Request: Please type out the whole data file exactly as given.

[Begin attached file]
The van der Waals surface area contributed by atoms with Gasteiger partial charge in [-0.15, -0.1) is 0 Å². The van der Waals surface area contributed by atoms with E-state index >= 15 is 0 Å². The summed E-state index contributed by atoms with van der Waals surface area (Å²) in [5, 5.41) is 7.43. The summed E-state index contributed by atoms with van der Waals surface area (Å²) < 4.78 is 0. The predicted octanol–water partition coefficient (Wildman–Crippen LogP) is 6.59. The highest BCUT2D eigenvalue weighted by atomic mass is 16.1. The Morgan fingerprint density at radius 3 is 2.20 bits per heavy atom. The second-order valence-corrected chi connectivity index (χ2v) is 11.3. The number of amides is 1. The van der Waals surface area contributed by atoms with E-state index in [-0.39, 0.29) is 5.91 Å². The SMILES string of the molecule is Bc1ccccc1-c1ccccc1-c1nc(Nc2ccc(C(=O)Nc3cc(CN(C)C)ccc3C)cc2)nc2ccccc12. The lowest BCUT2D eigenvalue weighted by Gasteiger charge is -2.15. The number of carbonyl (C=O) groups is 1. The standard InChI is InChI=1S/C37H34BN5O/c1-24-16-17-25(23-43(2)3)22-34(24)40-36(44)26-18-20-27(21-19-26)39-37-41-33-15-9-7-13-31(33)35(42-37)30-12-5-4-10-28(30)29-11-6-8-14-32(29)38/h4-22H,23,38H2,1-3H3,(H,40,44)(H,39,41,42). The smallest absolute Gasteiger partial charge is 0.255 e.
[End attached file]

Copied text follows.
The van der Waals surface area contributed by atoms with Gasteiger partial charge in [-0.15, -0.1) is 0 Å². The van der Waals surface area contributed by atoms with E-state index >= 15 is 0 Å². The summed E-state index contributed by atoms with van der Waals surface area (Å²) in [5, 5.41) is 7.43. The summed E-state index contributed by atoms with van der Waals surface area (Å²) < 4.78 is 0. The predicted octanol–water partition coefficient (Wildman–Crippen LogP) is 6.59. The highest BCUT2D eigenvalue weighted by atomic mass is 16.1. The Morgan fingerprint density at radius 3 is 2.20 bits per heavy atom. The second-order valence-corrected chi connectivity index (χ2v) is 11.3. The number of amides is 1. The van der Waals surface area contributed by atoms with E-state index in [-0.39, 0.29) is 5.91 Å². The SMILES string of the molecule is Bc1ccccc1-c1ccccc1-c1nc(Nc2ccc(C(=O)Nc3cc(CN(C)C)ccc3C)cc2)nc2ccccc12. The lowest BCUT2D eigenvalue weighted by Gasteiger charge is -2.15. The number of carbonyl (C=O) groups is 1. The standard InChI is InChI=1S/C37H34BN5O/c1-24-16-17-25(23-43(2)3)22-34(24)40-36(44)26-18-20-27(21-19-26)39-37-41-33-15-9-7-13-31(33)35(42-37)30-12-5-4-10-28(30)29-11-6-8-14-32(29)38/h4-22H,23,38H2,1-3H3,(H,40,44)(H,39,41,42). The smallest absolute Gasteiger partial charge is 0.255 e.